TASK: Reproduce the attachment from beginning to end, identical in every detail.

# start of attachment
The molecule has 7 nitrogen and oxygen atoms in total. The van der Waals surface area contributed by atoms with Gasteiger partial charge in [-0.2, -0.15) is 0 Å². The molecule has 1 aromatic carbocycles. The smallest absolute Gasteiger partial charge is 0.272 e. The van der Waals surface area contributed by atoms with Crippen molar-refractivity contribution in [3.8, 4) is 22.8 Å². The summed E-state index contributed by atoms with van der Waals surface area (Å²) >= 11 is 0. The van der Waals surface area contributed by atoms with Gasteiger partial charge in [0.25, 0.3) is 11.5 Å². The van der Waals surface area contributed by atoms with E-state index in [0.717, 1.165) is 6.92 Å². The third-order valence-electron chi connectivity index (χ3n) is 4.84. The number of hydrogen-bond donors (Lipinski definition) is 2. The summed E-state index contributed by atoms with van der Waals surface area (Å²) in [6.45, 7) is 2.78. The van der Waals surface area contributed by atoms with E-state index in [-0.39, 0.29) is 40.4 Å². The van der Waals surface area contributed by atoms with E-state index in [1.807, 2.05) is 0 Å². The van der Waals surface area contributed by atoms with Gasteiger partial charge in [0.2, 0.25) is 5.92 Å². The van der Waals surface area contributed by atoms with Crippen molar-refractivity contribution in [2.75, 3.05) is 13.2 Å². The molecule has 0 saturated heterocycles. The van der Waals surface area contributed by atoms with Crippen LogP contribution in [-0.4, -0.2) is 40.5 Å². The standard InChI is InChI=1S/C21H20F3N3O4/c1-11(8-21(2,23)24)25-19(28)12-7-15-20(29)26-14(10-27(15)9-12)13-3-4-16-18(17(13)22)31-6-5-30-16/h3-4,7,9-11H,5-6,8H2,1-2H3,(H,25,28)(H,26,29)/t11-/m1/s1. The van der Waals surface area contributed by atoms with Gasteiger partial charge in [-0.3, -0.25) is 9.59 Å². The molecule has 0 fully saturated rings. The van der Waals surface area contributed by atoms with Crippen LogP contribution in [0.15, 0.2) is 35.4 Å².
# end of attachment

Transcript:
The molecule has 7 nitrogen and oxygen atoms in total. The van der Waals surface area contributed by atoms with Gasteiger partial charge in [-0.2, -0.15) is 0 Å². The molecule has 1 aromatic carbocycles. The smallest absolute Gasteiger partial charge is 0.272 e. The van der Waals surface area contributed by atoms with Crippen molar-refractivity contribution in [3.8, 4) is 22.8 Å². The summed E-state index contributed by atoms with van der Waals surface area (Å²) >= 11 is 0. The van der Waals surface area contributed by atoms with Gasteiger partial charge in [0.25, 0.3) is 11.5 Å². The van der Waals surface area contributed by atoms with E-state index in [0.717, 1.165) is 6.92 Å². The third-order valence-electron chi connectivity index (χ3n) is 4.84. The number of hydrogen-bond donors (Lipinski definition) is 2. The summed E-state index contributed by atoms with van der Waals surface area (Å²) in [6.45, 7) is 2.78. The van der Waals surface area contributed by atoms with E-state index in [-0.39, 0.29) is 40.4 Å². The van der Waals surface area contributed by atoms with E-state index in [1.807, 2.05) is 0 Å². The van der Waals surface area contributed by atoms with Gasteiger partial charge in [0.2, 0.25) is 5.92 Å². The van der Waals surface area contributed by atoms with Crippen molar-refractivity contribution in [2.75, 3.05) is 13.2 Å². The molecule has 0 saturated heterocycles. The van der Waals surface area contributed by atoms with Crippen LogP contribution in [-0.4, -0.2) is 40.5 Å². The standard InChI is InChI=1S/C21H20F3N3O4/c1-11(8-21(2,23)24)25-19(28)12-7-15-20(29)26-14(10-27(15)9-12)13-3-4-16-18(17(13)22)31-6-5-30-16/h3-4,7,9-11H,5-6,8H2,1-2H3,(H,25,28)(H,26,29)/t11-/m1/s1. The van der Waals surface area contributed by atoms with Gasteiger partial charge in [-0.3, -0.25) is 9.59 Å². The molecule has 0 fully saturated rings. The van der Waals surface area contributed by atoms with Crippen LogP contribution in [0.15, 0.2) is 35.4 Å².